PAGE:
Whenever we come across a movie scene in which a character is about to plummet to his or her death, we can only turn to the actor's expression or final words to take a guess at his last thoughts. Director Campbell Hooper, however, has created a short film 43,000 Feet, which offers his own conjecture. The New Zealand Film Commission-funded nine-minute film follows the thoughts of a man who steps off an airplane halfway through the flight.
Though it may seem like a grim concept, 43,000 Feet actually prompts viewers to ponder something they ordinarily would not think about. Hooper's premise is that instead of experiencing the life-flashing-before-your-eyes train of thoughts (typically shown in many action flicks), free fallers might actually be much less emotional and more pragmatic. They might just worry about how much the impact is going to hurt or how much it may suck if they survive the fall.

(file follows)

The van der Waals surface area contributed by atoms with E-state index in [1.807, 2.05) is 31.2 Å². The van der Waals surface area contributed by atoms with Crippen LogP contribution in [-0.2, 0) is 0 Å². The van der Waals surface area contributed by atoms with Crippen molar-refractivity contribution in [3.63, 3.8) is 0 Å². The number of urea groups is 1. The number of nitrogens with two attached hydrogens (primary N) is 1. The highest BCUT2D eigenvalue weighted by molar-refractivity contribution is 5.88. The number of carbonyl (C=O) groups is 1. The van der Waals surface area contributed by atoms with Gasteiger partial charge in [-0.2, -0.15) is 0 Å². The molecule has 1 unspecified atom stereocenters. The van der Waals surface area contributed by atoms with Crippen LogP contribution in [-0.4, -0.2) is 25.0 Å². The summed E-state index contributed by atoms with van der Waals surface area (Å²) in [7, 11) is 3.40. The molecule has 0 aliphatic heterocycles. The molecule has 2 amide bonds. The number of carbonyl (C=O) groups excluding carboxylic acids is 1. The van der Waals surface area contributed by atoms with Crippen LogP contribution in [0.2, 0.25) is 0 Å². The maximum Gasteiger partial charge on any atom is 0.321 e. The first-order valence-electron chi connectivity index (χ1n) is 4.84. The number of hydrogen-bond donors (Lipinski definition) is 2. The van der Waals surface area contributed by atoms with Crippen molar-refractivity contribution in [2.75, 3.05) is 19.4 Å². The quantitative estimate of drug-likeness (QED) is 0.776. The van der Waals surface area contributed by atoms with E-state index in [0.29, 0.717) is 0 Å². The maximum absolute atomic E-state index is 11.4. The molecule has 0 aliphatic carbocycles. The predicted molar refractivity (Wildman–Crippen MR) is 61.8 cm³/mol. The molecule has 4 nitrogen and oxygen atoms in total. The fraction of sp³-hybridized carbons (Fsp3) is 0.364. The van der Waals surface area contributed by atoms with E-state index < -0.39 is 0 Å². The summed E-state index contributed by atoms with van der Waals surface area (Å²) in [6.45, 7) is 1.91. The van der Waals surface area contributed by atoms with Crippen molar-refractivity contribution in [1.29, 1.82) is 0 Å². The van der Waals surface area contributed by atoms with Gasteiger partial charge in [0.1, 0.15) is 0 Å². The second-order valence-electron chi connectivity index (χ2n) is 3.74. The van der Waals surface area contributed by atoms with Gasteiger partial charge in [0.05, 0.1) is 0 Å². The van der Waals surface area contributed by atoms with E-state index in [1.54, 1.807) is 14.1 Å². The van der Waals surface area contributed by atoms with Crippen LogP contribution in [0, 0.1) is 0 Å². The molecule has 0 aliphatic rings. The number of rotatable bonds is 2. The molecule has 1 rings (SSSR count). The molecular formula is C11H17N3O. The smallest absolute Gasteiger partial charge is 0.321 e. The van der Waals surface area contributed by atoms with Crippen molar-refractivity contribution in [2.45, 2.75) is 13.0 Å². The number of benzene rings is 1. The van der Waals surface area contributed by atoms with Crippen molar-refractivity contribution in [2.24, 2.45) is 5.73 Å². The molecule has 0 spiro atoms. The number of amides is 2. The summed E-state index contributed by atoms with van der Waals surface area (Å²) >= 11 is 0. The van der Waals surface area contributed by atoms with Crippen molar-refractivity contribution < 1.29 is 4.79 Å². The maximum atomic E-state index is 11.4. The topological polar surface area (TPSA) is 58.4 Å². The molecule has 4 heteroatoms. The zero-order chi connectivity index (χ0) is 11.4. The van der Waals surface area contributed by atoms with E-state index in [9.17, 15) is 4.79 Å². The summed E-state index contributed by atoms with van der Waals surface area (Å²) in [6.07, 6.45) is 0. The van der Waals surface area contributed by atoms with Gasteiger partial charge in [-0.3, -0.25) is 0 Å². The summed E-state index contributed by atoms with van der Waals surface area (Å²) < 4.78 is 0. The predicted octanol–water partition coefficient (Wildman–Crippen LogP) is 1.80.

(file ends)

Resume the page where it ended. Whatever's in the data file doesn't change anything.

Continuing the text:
At one point, the film's main character John Wilkins, who is a statistician, has calculated and deduced that it would take 3 minutes and 48 seconds for him to fall 43,000 feet. Interestingly, he lists several other activities like smoking a cigarette or having a quickie that would take the same amount of time.
All in all, 43,000 Feet places viewers in a situation we hopefully will never experience, while simultaneously proving a point that time unfolds differently depending on the situation.